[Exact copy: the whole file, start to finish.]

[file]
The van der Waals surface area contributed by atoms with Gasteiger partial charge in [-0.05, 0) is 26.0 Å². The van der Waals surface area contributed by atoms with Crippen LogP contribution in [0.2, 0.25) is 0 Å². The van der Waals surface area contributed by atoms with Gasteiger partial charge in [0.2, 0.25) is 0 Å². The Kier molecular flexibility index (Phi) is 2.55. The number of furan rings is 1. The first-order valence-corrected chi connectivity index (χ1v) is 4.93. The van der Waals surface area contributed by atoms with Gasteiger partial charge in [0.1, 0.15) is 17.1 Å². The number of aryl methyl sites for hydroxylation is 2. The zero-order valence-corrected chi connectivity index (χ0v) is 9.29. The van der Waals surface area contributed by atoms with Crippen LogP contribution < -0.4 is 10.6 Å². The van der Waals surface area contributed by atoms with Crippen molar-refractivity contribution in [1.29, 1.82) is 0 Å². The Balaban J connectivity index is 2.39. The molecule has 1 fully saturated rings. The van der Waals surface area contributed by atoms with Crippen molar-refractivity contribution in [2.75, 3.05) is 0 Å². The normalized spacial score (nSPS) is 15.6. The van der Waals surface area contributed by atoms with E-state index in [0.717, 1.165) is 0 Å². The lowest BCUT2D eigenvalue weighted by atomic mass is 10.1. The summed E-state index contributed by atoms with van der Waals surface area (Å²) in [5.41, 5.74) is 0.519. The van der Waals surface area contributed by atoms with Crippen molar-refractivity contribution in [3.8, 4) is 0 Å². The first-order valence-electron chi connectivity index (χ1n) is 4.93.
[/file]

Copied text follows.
The van der Waals surface area contributed by atoms with Gasteiger partial charge in [-0.05, 0) is 26.0 Å². The van der Waals surface area contributed by atoms with Crippen LogP contribution in [0.2, 0.25) is 0 Å². The van der Waals surface area contributed by atoms with Gasteiger partial charge in [0.2, 0.25) is 0 Å². The Kier molecular flexibility index (Phi) is 2.55. The number of furan rings is 1. The first-order valence-corrected chi connectivity index (χ1v) is 4.93. The van der Waals surface area contributed by atoms with Gasteiger partial charge in [0.1, 0.15) is 17.1 Å². The number of aryl methyl sites for hydroxylation is 2. The zero-order valence-corrected chi connectivity index (χ0v) is 9.29. The van der Waals surface area contributed by atoms with Crippen LogP contribution < -0.4 is 10.6 Å². The van der Waals surface area contributed by atoms with Crippen molar-refractivity contribution in [1.29, 1.82) is 0 Å². The Balaban J connectivity index is 2.39. The molecule has 1 fully saturated rings. The van der Waals surface area contributed by atoms with Crippen molar-refractivity contribution in [2.75, 3.05) is 0 Å². The normalized spacial score (nSPS) is 15.6. The van der Waals surface area contributed by atoms with E-state index in [0.717, 1.165) is 0 Å². The lowest BCUT2D eigenvalue weighted by atomic mass is 10.1. The summed E-state index contributed by atoms with van der Waals surface area (Å²) in [5.41, 5.74) is 0.519. The van der Waals surface area contributed by atoms with Crippen molar-refractivity contribution in [3.8, 4) is 0 Å². The first-order valence-electron chi connectivity index (χ1n) is 4.93.